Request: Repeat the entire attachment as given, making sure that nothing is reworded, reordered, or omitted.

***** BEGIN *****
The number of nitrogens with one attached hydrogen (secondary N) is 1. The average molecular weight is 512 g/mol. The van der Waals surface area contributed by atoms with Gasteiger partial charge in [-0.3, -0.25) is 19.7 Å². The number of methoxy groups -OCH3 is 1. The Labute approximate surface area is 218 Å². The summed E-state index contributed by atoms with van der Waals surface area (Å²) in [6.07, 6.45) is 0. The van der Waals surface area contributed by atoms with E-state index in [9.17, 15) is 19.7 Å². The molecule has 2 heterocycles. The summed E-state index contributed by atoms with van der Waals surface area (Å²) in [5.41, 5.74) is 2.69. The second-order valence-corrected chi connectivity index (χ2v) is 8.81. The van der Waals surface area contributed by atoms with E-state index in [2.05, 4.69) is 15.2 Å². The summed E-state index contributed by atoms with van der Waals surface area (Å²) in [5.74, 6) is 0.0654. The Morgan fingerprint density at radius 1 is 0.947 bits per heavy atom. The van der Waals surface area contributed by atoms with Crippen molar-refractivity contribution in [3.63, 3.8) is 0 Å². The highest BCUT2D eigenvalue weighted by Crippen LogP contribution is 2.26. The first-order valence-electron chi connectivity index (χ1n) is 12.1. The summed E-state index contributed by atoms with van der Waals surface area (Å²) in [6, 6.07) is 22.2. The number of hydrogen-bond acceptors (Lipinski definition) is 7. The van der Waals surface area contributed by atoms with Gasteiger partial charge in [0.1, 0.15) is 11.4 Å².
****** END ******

The number of nitrogens with one attached hydrogen (secondary N) is 1. The average molecular weight is 512 g/mol. The van der Waals surface area contributed by atoms with Gasteiger partial charge in [-0.3, -0.25) is 19.7 Å². The number of methoxy groups -OCH3 is 1. The Labute approximate surface area is 218 Å². The summed E-state index contributed by atoms with van der Waals surface area (Å²) in [6.07, 6.45) is 0. The van der Waals surface area contributed by atoms with E-state index in [9.17, 15) is 19.7 Å². The molecule has 2 heterocycles. The summed E-state index contributed by atoms with van der Waals surface area (Å²) in [5.41, 5.74) is 2.69. The second-order valence-corrected chi connectivity index (χ2v) is 8.81. The van der Waals surface area contributed by atoms with E-state index in [2.05, 4.69) is 15.2 Å². The summed E-state index contributed by atoms with van der Waals surface area (Å²) in [5.74, 6) is 0.0654. The Morgan fingerprint density at radius 1 is 0.947 bits per heavy atom. The van der Waals surface area contributed by atoms with Crippen molar-refractivity contribution in [3.63, 3.8) is 0 Å². The highest BCUT2D eigenvalue weighted by Crippen LogP contribution is 2.26. The first-order valence-electron chi connectivity index (χ1n) is 12.1. The summed E-state index contributed by atoms with van der Waals surface area (Å²) in [6, 6.07) is 22.2. The number of hydrogen-bond acceptors (Lipinski definition) is 7. The van der Waals surface area contributed by atoms with Gasteiger partial charge in [0.1, 0.15) is 11.4 Å².